Gardiner Harris — New York Times Sept 25, 2017
After months of quietly urging the Trump administration to preserve the Iran nuclear deal, European diplomats have begun an aggressive defense of it, warning of serious consequences if the United States ignores their concerns.
President Trump denounced the nuclear agreement in a speech to the United Nations last week as an “embarrassment to the United States.” But he said later that his real goal is not to scrap the deal right away but to enlist the European allies who were also signatories of the 2015 agreement in an effort toughen its provisions.
Responding to his speech, Federica Mogherini, the European Union’s foreign policy chief, said there was “no need to reopen the agreement because it’s fully delivering.” And she expressed the near-disbelief among European officials that Mr. Trump might walk away from the Iran accord while trying to resolve an escalating crisis involving North Korea’s nuclear and missile programs.
“We already have one potential nuclear crisis,” she said. “We definitely do not need to go into a second one.”
Preventing Iran from developing nuclear weapons could be impossible should Mr. Trump decide to abandon the landmark deal struck by President Barack Obama and the leaders of Germany, France, Britain, China, Russia and Iran. And Europe is far closer to Iran and at much greater risk than the United States should it develop nuclear weapons.
On Monday, the ambassadors to the United States from Britain, France, Germany and the European Union met on a stage at the Atlantic Council in Washington to reinforce that message.
Gérard Araud, the French ambassador, said that it was not just the Europeans who refused to renegotiate but also Iran as well as China and Russia. Their position, he said, was, “‘No way. There won’t be any reopening of the agreement. The agreement is working as it is.’”
Should the United States end the agreement and attempt to penalize European companies doing business with Iran, David O’Sullivan, the European Union’s ambassador, said that Europe could respond with its own measures against the United States.
“I’ve no doubt that if this scenario materializes, the European Union will act to protect the legitimate interests of our companies,” he said.
For most of this year, Mr. Trump and America’s European allies have papered over stark differences on such issues as the Paris climate accord to preserve some semblance of Western unity.
But European officials say their patience with Mr. Trump may be nearing an end, and they view his possible abandonment of the Iran nuclear agreement as a potential breaking point.
“These problems are on our doorstep,” Kim Darroch, the British ambassador, said on Monday, adding: “These issues matter to us and to our national security more than you could imagine.”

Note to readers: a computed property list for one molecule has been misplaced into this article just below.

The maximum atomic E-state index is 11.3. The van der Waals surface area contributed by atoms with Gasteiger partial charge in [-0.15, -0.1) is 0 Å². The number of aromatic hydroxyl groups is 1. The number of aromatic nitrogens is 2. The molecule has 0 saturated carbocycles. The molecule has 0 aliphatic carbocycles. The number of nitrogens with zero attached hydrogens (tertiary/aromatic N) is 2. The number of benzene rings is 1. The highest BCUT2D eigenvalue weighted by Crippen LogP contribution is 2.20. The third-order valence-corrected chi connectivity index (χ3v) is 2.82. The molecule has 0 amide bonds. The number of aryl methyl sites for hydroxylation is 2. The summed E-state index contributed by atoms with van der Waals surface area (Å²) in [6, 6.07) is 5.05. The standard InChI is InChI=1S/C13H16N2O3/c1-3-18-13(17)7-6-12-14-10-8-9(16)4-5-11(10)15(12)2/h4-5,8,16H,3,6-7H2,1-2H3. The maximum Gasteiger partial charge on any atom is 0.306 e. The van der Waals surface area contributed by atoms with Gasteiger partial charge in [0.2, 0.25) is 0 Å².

Until recently, senior Trump administration officials had reassured their European counterparts that while a comprehensive review of Iran policy was underway, none thought that scrapping the nuclear deal would be a good idea, according to European officials and diplomats.
But in recent weeks, they have been told that Mr Trump had told advisers that he will likely refuse next month to certify to Congress that Iran is in compliance with the deal. In a meeting last week with British Prime Minister Theresa May, Mr Trump said he had made a decision on the deal but refused to disclose what he had settled on.
In a speech three weeks ago at a conservative think tank, Nikki Haley, the Trump administration’s ambassador to the United Nations, described in detail how and why such a decertification could occur. And she said that European concerns about such a strategy would not deter Mr Trump.
Decertifying the deal would give Congress 60 days under accelerated legislative provisions to vote to reimpose sanctions on Iran and any country doing business there.
Such a process would force Europe to accede to the Trump administration’s demands for fear that “powerful U.S. secondary sanctions and other instruments of financial power would force European banks and companies to choose between America’s $19 trillion-dollar market and Iran’s $400 billion one,” said Mark Dubowitz, chief executive of the Foundation for Defense of Democracies, a prominent critic of the Iran deal.
Critics of the nuclear deal want stronger limits on Iran’s ballistic missile program, an end to its support of proxy forces like Hezbollah and an extension of limits on Iran’s nuclear capabilities beyond the timeline set out in the accord.
But European diplomats said they have been suggesting for months ways to accomplish all of those goals and have been stymied by the Trump administration’s internal discord and ongoing Iran review.
“We are coming all the time to this administration with ideas and policies,” Mr. Darroch said.
Peter Wittig, the German ambassador, pointed out that when sanctions were first imposed on Iran over its nuclear ambitions, few American companies suffered because there was little trade between the United States and Iran.
“German companies have suffered billions and billions and billions of dollars,” Mr Wittig said.
Now, he said, trade with Iran could help moderate the country.
“We want Iran to gradually move to our values, to our worldview, and trade is an instrument,” he said.